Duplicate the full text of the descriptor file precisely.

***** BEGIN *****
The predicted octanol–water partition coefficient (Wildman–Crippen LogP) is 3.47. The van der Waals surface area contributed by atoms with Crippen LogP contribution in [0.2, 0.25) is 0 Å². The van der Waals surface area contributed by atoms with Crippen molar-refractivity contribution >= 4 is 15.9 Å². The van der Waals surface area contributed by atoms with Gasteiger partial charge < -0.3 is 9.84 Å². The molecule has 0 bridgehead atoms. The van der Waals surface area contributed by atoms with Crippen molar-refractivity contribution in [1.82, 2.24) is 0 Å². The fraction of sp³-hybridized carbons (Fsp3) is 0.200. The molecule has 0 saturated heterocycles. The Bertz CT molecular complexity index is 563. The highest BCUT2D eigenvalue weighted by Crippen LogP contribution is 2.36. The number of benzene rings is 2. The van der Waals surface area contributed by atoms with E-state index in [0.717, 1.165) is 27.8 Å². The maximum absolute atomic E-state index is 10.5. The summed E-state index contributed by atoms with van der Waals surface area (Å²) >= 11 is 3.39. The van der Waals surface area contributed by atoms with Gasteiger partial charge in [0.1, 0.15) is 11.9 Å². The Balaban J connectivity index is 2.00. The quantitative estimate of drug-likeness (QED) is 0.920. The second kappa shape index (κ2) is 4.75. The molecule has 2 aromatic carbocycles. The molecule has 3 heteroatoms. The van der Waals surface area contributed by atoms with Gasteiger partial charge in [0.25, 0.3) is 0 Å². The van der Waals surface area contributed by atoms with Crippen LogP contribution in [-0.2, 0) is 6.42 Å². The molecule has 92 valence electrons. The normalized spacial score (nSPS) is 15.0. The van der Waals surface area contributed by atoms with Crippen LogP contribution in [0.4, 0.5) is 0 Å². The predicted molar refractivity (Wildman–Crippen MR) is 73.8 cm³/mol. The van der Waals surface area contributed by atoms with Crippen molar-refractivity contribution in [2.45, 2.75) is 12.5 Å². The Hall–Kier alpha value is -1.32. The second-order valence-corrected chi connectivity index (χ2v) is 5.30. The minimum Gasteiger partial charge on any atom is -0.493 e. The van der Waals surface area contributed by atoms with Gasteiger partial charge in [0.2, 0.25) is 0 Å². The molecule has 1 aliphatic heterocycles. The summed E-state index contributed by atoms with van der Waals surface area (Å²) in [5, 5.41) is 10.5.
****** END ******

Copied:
The predicted octanol–water partition coefficient (Wildman–Crippen LogP) is 3.47. The van der Waals surface area contributed by atoms with Crippen LogP contribution in [0.2, 0.25) is 0 Å². The van der Waals surface area contributed by atoms with Crippen molar-refractivity contribution >= 4 is 15.9 Å². The van der Waals surface area contributed by atoms with Gasteiger partial charge < -0.3 is 9.84 Å². The molecule has 0 bridgehead atoms. The van der Waals surface area contributed by atoms with Crippen molar-refractivity contribution in [1.82, 2.24) is 0 Å². The fraction of sp³-hybridized carbons (Fsp3) is 0.200. The molecule has 0 saturated heterocycles. The Bertz CT molecular complexity index is 563. The highest BCUT2D eigenvalue weighted by Crippen LogP contribution is 2.36. The number of benzene rings is 2. The van der Waals surface area contributed by atoms with E-state index in [0.717, 1.165) is 27.8 Å². The maximum absolute atomic E-state index is 10.5. The summed E-state index contributed by atoms with van der Waals surface area (Å²) >= 11 is 3.39. The van der Waals surface area contributed by atoms with Gasteiger partial charge in [0.1, 0.15) is 11.9 Å². The Balaban J connectivity index is 2.00. The quantitative estimate of drug-likeness (QED) is 0.920. The second kappa shape index (κ2) is 4.75. The molecule has 2 aromatic carbocycles. The molecule has 3 heteroatoms. The van der Waals surface area contributed by atoms with Gasteiger partial charge in [0.25, 0.3) is 0 Å². The van der Waals surface area contributed by atoms with Crippen LogP contribution in [-0.2, 0) is 6.42 Å². The molecule has 92 valence electrons. The normalized spacial score (nSPS) is 15.0. The van der Waals surface area contributed by atoms with Crippen LogP contribution in [0.4, 0.5) is 0 Å². The predicted molar refractivity (Wildman–Crippen MR) is 73.8 cm³/mol. The van der Waals surface area contributed by atoms with Crippen molar-refractivity contribution in [2.45, 2.75) is 12.5 Å². The Hall–Kier alpha value is -1.32. The second-order valence-corrected chi connectivity index (χ2v) is 5.30. The minimum Gasteiger partial charge on any atom is -0.493 e. The van der Waals surface area contributed by atoms with Gasteiger partial charge in [0.2, 0.25) is 0 Å². The molecule has 1 aliphatic heterocycles. The summed E-state index contributed by atoms with van der Waals surface area (Å²) in [5, 5.41) is 10.5.